Reviews for The Color of My Words

by Lynn Joseph

Kirkus
Copyright © Kirkus Reviews, used with permission.

This standout novella lustrously portrays Ana Rosa and the rich simplicity of her family?s daily life in the Dominican Republic. The linked vignettes and elegant prose vitalize the merengue music, colorful houses, as well as the people?s poverty and the tyranny of the government. Each chapter begins with one of Ana Rosa?s lovely rhythmic verses. A poet and writer at age 12, she steals bits of paper to record everything she sees, hears, and imagines. Ana Rosa?s family is very close by necessity, but it is her beloved brother Guario who has the job that supports them. As the novella proceeds, dark shadows begin to slink through the gentle days. We learn that Ana Rosa?s father drinks too much rum and Coke, especially on Sundays, when he becomes a lurching spectacle. Then an official informs the villagers that to build a hotel, the government has sold the land on which their families have lived for generations. The villagers band together, Ana Rosa writes an article, and her brother Guario becomes their passionate leader. But when the day of the standoff arrives, the villager?s words and rocks are nothing against the guardia?s guns and bulldozers. The heartbreaking result is Guario?s death. Without diluting the sorrow, Joseph (Fly, Bessie, Fly, 1998, etc.) illustrates the good arising from the tragedy as the government cancels the hotel project and Ana Rosa begins writing the life of her brother. This is an achingly beautiful story that will awaken profound emotions in the reader. (author?s note) (Fiction. 8-11)


Horn Book
(c) Copyright The Horn Book, Inc., a wholly owned subsidiary of Media Source, Inc. No redistribution permitted.

Writing is as essential to Ana Rosa as breathing, yet--at only twelve--she knows her talent puts her in peril in the Rep+blica Dominicana. As Papi bitterly observes, only President Balaguer may write books here. Ana Rosa's economically phrased first-person narrative is eloquent with imagery in this poetically structured, vividly imagined book about striving for freedom under an oppressive regime. (c) Copyright 2010. The Horn Book, Inc., a wholly owned subsidiary of Media Source, Inc. No redistribution permitted. All rights reserved.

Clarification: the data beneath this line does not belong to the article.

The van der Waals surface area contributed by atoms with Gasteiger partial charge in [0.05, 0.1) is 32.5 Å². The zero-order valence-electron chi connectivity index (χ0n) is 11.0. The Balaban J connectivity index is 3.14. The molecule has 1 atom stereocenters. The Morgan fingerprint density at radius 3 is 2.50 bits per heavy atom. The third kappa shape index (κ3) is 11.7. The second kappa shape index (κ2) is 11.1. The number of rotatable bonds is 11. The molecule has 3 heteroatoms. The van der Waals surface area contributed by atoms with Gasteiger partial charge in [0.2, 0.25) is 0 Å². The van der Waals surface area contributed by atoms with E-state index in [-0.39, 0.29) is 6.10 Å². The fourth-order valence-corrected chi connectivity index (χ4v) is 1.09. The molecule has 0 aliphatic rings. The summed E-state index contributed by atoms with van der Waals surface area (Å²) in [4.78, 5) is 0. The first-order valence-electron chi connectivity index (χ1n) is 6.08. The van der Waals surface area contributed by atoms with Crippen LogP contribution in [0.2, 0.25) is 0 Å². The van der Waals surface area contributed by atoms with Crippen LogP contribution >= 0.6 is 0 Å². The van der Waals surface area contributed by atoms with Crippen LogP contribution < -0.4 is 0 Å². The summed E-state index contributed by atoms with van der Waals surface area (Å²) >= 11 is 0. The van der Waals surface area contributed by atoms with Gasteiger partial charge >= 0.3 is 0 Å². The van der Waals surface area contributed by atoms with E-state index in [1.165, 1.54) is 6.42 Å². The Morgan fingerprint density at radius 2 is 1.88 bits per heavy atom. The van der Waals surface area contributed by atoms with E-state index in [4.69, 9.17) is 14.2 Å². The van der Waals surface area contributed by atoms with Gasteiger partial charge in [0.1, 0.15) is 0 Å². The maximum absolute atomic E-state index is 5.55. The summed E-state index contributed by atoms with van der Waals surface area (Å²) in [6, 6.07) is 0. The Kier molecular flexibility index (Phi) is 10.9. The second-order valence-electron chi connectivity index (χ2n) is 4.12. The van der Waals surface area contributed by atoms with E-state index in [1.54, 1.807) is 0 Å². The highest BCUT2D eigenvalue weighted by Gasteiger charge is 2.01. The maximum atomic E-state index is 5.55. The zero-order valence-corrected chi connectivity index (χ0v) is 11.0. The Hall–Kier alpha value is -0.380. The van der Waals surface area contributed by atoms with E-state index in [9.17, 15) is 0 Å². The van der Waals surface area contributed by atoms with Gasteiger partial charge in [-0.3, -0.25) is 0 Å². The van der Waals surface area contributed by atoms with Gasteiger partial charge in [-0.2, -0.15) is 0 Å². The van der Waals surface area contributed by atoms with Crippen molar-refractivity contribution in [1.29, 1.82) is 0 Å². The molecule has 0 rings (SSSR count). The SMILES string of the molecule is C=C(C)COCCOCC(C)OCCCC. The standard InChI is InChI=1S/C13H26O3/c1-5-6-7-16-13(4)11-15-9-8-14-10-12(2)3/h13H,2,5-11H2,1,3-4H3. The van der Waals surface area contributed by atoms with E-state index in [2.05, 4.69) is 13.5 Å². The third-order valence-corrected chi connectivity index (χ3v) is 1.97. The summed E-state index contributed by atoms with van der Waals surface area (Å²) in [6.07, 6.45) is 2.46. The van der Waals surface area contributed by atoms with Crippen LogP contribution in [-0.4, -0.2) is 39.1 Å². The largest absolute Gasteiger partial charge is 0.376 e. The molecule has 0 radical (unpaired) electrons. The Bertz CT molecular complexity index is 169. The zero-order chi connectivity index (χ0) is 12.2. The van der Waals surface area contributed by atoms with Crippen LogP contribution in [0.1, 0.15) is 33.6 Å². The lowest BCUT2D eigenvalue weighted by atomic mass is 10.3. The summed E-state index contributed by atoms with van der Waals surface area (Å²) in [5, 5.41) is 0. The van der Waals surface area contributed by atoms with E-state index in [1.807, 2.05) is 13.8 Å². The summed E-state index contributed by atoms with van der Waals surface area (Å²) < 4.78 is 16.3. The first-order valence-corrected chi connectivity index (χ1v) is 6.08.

Horn Book
(c) Copyright The Horn Book, Inc., a wholly owned subsidiary of Media Source, Inc. No redistribution permitted.

Each chapter in this novel begins with a poem written by the narrator, Ana Rosa, who lives in a village in the Dominican Republic. The surface poverty of Ana Rosa's life is balanced by the underlying optimism and rich traditions of her culture. The larger world of political corruption and economic greed, however, invades her village and brings about a sequence of events as cruel as it is inevitable. Narrator Lisa Vidal's youthful voice is wholly appropriate to the age and innocence of the story's main character. In addition, the fluid rhythms with which she speaks and the effortlessly pronounced sprinkling of Spanish words that flavor the text reinforce the sense of locale. Best of all, Vidal manages to capture the emotional extremes-from joyous celebration to crushing grief-that frame the slender narrative. (c) Copyright 2010. The Horn Book, Inc., a wholly owned subsidiary of Media Source, Inc. No redistribution permitted.

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